A Warning Against Using Phone Apps To Detect Skin Cancer

A woman's torso, arms, and hands are shown. She is holding a smart phone.

Experts warn against using smartphone apps to identify skin lesions that might be cancer.

When it comes to smartphone technologies, today there’s an app for just about everything: You can play chess, learn to speak Mandarin, or map the best driving route to the airport. Health is a huge category for apps, but many of these programs don’t have the science to back their claims.

The apps that scan moles and other lesions — and claim to identify which are cancerous — fall into an area that needs much more research and development, say experts. In a paper published in the April 2022 issue of the British Journal of Dermatology (BJD), a team overseen by Memorial Sloan Kettering Cancer Center (MSK) dermatologists Veronica Rotemberg and Allan Halpern reported that the overall accuracy of these commercial apps is low. Of the apps that were evaluated, they were on average only 59% accurate.

“We downloaded every app we could find and tested them all to see how well they could identify melanoma,” Dr. Rotemberg says. “We found that, on average, they don’t do very well. Skin cancer is one area where we really need more data before encouraging patients to rely on an app.”

Obstacles to Using AI for Cancer Screening

Drs. Rotemberg and Halpern have been focused for years on developing artificial intelligence (AI) and other computer-based tools for detecting and diagnosing melanoma, the deadliest form of skin cancer. Metastatic melanoma is expected to kill more than 7,500 people in the United States this year. When it’s caught early, however, melanoma is almost always curable, which is why researchers are focused on improving early detection.

But there are many hurdles. Even the digital tools that have been created by top dermatologists and computer scientists have many flaws. Another recent paper, published in the May 2022 issue of The Lancet Digital Health, outlined why these diagnostic algorithms are so difficult to develop.

Veronica Rotemberg

Physician-scientist Veronica Rotemberg is developing AI technologies for identifying skin cancer, including melanoma.

The researchers noted that although previous studies of AI in dermatology have shown that computers do better than dermatologists when diagnosing skin lesions, those studies did not adequately assess real-world clinical scenarios, using a broad range of images. When the computers were presented with types of images and skin conditions they had never “seen” before, they were less accurate than with reading more familiar images. Algorithms were on average only 6% accurate for a diagnosis they had not seen in training.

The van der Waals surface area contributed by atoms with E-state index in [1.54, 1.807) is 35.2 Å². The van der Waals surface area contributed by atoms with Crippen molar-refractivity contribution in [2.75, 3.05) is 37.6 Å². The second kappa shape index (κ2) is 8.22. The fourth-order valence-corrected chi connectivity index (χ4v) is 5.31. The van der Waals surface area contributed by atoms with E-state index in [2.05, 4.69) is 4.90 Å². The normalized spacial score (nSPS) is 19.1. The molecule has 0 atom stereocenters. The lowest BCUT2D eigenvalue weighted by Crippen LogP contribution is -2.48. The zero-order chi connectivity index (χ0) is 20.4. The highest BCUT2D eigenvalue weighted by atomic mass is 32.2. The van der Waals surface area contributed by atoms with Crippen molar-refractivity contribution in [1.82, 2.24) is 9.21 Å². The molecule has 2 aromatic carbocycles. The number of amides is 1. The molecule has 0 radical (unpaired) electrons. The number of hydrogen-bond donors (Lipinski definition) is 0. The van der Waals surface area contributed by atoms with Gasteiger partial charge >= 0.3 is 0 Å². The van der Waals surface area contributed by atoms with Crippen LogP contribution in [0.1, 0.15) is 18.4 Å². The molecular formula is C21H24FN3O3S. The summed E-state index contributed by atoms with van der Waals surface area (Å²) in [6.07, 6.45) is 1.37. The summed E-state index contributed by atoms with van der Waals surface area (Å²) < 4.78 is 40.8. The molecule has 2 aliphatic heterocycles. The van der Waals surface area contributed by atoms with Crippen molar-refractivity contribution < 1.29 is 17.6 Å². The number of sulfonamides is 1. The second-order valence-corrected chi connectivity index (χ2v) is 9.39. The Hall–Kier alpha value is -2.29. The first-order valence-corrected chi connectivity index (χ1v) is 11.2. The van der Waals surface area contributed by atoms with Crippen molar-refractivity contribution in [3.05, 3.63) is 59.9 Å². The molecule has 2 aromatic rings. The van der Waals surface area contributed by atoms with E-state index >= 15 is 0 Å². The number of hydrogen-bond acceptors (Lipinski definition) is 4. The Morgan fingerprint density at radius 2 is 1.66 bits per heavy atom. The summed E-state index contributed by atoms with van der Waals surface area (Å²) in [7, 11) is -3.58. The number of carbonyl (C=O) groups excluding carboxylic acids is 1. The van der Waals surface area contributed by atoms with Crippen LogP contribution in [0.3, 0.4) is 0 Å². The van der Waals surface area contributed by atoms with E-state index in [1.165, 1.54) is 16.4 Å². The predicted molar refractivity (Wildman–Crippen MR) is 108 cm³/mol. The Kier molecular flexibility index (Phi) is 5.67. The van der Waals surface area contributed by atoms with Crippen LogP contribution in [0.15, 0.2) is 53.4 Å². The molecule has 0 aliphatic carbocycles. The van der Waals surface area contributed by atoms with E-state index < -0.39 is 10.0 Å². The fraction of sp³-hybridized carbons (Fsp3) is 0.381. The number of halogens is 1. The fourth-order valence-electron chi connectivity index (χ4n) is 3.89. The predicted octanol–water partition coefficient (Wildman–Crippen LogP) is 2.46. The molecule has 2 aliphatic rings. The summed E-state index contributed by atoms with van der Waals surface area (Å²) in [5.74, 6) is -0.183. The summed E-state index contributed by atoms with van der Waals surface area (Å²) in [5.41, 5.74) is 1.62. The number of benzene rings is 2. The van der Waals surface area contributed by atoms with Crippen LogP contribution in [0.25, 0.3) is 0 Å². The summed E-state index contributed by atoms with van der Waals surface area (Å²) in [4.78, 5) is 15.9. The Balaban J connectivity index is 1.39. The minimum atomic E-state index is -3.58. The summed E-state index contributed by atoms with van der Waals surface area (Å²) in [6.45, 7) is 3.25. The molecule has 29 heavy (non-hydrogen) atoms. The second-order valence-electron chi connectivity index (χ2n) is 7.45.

“One of the most important findings was that we really need to improve our algorithmic ability to identify a type of image that the system has not been trained on,” says Dr. Rotemberg, who was a primary author. “When it comes to unknown categories of images, these tools perform about equivalent to random chance.”

Dr. Rotemberg says AI can also get tripped up by flawed images. For example, stray strands of hair and pen marks on the photos reduced the AI tool’s accuracy.

Improving AI To Detect Skin Cancer

The Lancet Digital Health paper was the result of the 2019 Grand Challenge focused on developing algorithms to diagnose skin cancer. In the growing field of AI, Grand Challenge events gather teams of computer scientists from around the world to develop better machine-learning systems for medical imaging and other areas.

“This is an exciting time, and the research community is so interested in improving the detection of skin cancer,” Dr. Rotemberg says. “The building blocks are in place, but we still have many obstacles to overcome.” She adds that this research represents international collaborations with experts in dermatology and AI from around the world: “This kind of science happens in large teams.”

Another important problem to address is the fact these may not work nearly as well on people of color, the researchers acknowledge.

“Skin cancer is one area where we really need more data before encouraging patients to rely on an app.”

The BJD study illustrates the dangers of relying on AI-based tools that are not yet ready for prime time. “We were concerned that these apps would label everything as melanoma, leading to a lot of worry and unnecessary biopsies,” Dr. Rotemberg notes. “But actually, the opposite is true: They may be creating a false sense of security by failing to identify melanoma as the real thing.”

Experts agree: In terms of identifying skin cancer, it’s too soon to say, “There’s an app for that.”

Dr. Rotemberg is an expert consultant for Inhabit Brands, Inc.

The British Journal of Dermatology study was supported by National Institutes of Health grant P30 CA008748. The Lancet Digital Health study was supported by the Melanoma Research Alliance and La Marató de TV3.